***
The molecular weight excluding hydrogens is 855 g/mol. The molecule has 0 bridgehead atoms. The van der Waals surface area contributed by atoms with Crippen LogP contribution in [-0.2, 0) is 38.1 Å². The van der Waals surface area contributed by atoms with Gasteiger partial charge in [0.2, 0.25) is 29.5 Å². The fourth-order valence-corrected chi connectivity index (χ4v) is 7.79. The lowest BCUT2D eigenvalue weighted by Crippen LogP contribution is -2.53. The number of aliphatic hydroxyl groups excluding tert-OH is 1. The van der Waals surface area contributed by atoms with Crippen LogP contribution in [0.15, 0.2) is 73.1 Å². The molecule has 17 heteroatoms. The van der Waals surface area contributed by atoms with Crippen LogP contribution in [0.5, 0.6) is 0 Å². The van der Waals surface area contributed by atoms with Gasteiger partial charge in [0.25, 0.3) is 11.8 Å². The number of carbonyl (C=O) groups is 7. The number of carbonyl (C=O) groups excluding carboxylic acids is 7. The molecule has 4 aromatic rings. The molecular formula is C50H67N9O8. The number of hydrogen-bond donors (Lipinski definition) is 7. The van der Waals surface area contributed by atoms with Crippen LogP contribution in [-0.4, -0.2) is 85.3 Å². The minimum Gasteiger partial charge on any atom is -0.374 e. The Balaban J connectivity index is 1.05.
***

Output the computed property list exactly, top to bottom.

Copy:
The molecular weight excluding hydrogens is 855 g/mol. The molecule has 0 bridgehead atoms. The van der Waals surface area contributed by atoms with Crippen LogP contribution in [-0.2, 0) is 38.1 Å². The van der Waals surface area contributed by atoms with Gasteiger partial charge in [0.2, 0.25) is 29.5 Å². The fourth-order valence-corrected chi connectivity index (χ4v) is 7.79. The lowest BCUT2D eigenvalue weighted by Crippen LogP contribution is -2.53. The number of aliphatic hydroxyl groups excluding tert-OH is 1. The van der Waals surface area contributed by atoms with Crippen LogP contribution in [0.15, 0.2) is 73.1 Å². The molecule has 17 heteroatoms. The van der Waals surface area contributed by atoms with Crippen LogP contribution in [0.5, 0.6) is 0 Å². The van der Waals surface area contributed by atoms with Gasteiger partial charge in [0.25, 0.3) is 11.8 Å². The number of carbonyl (C=O) groups is 7. The number of carbonyl (C=O) groups excluding carboxylic acids is 7. The molecule has 4 aromatic rings. The molecular formula is C50H67N9O8. The number of hydrogen-bond donors (Lipinski definition) is 7. The van der Waals surface area contributed by atoms with Crippen LogP contribution in [-0.4, -0.2) is 85.3 Å². The minimum Gasteiger partial charge on any atom is -0.374 e. The Balaban J connectivity index is 1.05.